Over time, however, I began to wonder: how much does caffeine affect my anxiety level and my panic frequency?
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‘Surviving Anxiety’ With Solome Tibebu (And Her Obsessions)

Phew. What a week.
In the past seven days, I've managed to destroy my to-do list (in a good way). What I mean is this: I've completed so many little (and big) tasks that had been clogging up the pages of my brightly-colored At-A-Glance daily organizer.
I love crossing stuff off.
I've finished grading final presentations and final papers for the marketing course that I taught this semester at a local college. I've hacked together a syllabus for one of the two communication courses I'll be teaching in January.
I survived a pre-op appointment with an ear-nose-throat doctor (more on that later!), hosted my in-laws for an overnight visit, and fought two very difficult panic attacks with my awesome husband at my side.
Oh, and I also made fudge. Yes, fudge -- delicious chocolate peanut butter fudge. Mmmm.
Needless to say, it's been a busy week.
With that said, I'm going to share someone else's content today. I'm always on the lookout for people who share their mental health stories both openly and eloquently.
Salome Tibebu is one of those people. She recently spoke about her OCD at a TEDx event in the Minneapolis/St. Paul area. In the video below, she talks openly about her childhood compulsions, including the need to eat a very specific number of similarly-colored M & M's in a row:
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Anxiety Society: Finding Strength in Scents, Space, and Sounds

(This is the eighteenth post in a series called “Anxiety Society”, in which I interview everyday anxiety sufferers from all walks of life about their struggles, their triumphs, their coping methods, and more. I believe that the more we openly talk about our mental health, the less of a “thing” it becomes. Conversation can reduce stigma, and my interviewees want to be a part of that.)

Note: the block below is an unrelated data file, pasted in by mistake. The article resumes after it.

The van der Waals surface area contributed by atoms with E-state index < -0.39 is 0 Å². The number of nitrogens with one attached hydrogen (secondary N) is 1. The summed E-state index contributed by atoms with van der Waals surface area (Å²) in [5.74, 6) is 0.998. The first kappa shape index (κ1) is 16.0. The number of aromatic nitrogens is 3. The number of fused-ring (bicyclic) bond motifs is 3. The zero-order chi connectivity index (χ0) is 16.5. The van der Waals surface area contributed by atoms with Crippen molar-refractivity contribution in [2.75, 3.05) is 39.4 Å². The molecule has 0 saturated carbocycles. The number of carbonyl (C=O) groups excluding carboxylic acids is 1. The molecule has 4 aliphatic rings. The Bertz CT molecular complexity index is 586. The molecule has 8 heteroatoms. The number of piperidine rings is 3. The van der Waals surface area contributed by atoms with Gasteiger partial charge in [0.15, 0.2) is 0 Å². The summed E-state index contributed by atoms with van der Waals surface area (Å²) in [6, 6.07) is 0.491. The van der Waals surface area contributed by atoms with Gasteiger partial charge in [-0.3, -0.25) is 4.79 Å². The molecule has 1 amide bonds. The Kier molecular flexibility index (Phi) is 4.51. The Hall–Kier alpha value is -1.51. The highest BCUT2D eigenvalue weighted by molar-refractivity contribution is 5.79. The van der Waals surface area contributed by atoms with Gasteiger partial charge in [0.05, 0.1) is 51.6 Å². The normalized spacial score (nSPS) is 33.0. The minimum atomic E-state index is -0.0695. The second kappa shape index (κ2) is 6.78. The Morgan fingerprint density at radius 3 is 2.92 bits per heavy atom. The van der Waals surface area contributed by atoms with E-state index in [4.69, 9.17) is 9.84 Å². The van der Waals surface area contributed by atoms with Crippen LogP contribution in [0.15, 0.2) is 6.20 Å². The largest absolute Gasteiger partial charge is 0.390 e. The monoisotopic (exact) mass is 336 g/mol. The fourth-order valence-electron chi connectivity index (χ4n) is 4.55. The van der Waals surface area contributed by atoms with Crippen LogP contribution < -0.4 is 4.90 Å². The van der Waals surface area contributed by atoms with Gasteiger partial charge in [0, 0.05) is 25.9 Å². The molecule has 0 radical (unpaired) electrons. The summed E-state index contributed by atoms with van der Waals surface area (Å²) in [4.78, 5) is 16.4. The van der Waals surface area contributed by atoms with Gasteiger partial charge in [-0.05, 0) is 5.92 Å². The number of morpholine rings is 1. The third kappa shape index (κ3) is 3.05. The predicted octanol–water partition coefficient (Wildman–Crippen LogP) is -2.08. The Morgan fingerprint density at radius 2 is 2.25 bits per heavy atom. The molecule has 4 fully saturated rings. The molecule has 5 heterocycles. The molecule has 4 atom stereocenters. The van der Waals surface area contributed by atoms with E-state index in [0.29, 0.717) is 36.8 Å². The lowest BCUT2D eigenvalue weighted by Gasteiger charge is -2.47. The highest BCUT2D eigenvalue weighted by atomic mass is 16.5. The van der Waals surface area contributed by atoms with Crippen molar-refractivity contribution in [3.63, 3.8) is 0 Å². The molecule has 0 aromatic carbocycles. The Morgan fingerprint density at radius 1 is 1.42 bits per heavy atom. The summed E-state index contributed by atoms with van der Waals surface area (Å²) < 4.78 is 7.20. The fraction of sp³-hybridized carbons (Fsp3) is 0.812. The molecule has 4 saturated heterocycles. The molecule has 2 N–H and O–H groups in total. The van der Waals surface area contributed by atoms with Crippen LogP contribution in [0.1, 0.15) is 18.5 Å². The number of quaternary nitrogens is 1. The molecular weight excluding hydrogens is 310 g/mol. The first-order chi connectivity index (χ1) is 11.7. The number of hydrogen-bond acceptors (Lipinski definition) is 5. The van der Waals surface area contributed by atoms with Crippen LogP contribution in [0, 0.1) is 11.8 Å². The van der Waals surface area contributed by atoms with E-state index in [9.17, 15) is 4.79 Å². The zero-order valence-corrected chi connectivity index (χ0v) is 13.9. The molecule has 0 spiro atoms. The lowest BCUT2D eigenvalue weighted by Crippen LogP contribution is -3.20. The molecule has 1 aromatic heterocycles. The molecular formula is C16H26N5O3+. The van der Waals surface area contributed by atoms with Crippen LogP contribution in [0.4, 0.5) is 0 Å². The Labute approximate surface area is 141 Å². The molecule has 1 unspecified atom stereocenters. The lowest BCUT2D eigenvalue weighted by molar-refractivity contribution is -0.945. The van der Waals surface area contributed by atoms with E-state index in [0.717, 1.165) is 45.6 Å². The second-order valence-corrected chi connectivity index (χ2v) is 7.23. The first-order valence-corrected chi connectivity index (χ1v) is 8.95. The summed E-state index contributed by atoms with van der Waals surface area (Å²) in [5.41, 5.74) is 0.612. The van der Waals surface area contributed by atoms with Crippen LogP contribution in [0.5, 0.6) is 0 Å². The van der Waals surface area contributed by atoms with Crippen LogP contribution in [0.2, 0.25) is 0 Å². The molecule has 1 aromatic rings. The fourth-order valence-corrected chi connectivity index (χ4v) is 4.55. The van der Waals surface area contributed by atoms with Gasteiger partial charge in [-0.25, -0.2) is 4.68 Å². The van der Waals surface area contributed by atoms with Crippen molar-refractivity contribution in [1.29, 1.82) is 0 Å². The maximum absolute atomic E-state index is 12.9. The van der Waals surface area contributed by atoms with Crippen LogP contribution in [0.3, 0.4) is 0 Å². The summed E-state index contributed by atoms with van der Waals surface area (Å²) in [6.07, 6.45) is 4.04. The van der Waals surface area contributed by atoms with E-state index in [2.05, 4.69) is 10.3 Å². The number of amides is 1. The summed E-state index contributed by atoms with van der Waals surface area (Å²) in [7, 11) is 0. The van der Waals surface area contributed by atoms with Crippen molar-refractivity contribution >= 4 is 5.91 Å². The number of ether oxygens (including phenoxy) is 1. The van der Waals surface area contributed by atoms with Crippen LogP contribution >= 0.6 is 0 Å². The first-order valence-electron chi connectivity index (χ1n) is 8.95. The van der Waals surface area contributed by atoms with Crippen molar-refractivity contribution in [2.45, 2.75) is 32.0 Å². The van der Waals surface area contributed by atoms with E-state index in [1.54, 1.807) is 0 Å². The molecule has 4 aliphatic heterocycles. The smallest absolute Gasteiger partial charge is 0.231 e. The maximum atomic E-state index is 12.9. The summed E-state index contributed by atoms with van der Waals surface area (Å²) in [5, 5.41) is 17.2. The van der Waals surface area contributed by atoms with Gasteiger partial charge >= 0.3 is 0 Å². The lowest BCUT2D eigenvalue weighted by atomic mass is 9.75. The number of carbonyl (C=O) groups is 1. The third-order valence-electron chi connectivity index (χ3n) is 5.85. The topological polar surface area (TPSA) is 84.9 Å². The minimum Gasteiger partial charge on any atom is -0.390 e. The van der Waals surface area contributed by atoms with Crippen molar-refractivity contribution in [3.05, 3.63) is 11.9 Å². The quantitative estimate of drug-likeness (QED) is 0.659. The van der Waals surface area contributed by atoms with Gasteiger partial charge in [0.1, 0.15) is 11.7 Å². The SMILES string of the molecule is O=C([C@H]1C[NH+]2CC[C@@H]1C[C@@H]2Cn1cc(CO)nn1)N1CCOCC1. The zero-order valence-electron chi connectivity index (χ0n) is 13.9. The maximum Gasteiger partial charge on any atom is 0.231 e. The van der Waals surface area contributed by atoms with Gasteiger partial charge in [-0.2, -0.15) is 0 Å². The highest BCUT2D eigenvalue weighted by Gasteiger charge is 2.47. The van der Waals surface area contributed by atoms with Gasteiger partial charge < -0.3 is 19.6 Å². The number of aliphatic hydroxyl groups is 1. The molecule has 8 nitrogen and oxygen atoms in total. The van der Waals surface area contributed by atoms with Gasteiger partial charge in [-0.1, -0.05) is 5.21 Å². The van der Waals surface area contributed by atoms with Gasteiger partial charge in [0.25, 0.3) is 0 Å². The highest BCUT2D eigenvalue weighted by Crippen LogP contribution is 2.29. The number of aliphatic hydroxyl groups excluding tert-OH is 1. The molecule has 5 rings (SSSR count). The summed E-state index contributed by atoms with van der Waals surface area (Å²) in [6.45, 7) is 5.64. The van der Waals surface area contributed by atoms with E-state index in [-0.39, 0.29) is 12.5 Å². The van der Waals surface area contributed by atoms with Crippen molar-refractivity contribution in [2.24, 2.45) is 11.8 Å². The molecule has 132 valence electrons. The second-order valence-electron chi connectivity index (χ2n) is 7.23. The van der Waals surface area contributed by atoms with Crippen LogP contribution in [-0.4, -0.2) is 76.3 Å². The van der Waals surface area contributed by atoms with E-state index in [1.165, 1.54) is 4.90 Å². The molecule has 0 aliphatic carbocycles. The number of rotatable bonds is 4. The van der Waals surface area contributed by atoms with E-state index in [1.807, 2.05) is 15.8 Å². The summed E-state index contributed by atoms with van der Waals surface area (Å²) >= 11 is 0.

Last week, we met Sveta, a young blind woman who grew up in an abusive home. Now diagnosed with complex PTSD and dysthymia, Sveta still struggles as an adult with the effects of her emotional abuse. In this final segment of our interview, we discuss her methods for coping and discover exactly how the Russian language reversed her suicidal thoughts.

SB: Tell me about how you use the four senses at your disposal to calm you down or improve your mental health.

S: Wow. Well, in my purse I have a pocket of things that are soothing. I have a velvet cushion, about the size of a pin cushion, an aluminum guitar that my father made, some perfumes that are solid, and some stones. I love listening to music, especially music in Russian. I have some tactile Russian letters that I use as well.

SB: I sometimes carry around peppermint oil because it helps me to reduce my perception of nausea when I'm anxious. I also really like the scent of Tiger Balm, too -- for some reason, it's grounding and it helps to calm me. What scents do you carry around?

S: There is a company up in New York called "Aromadoc". They make perfumes that are solid, meaning they have a longer shelf-life than liquid ones and aren't messy. I usually carry rose, lilac and lavender with me. The rose is to remind me of summertime, the lilac is to calm me, and the lavender is to ground me. I also carry hematite, rhodinite and rose quartz stones with me.

SB: Do the limitations of your disability affect your mental health at all? If so, in what way?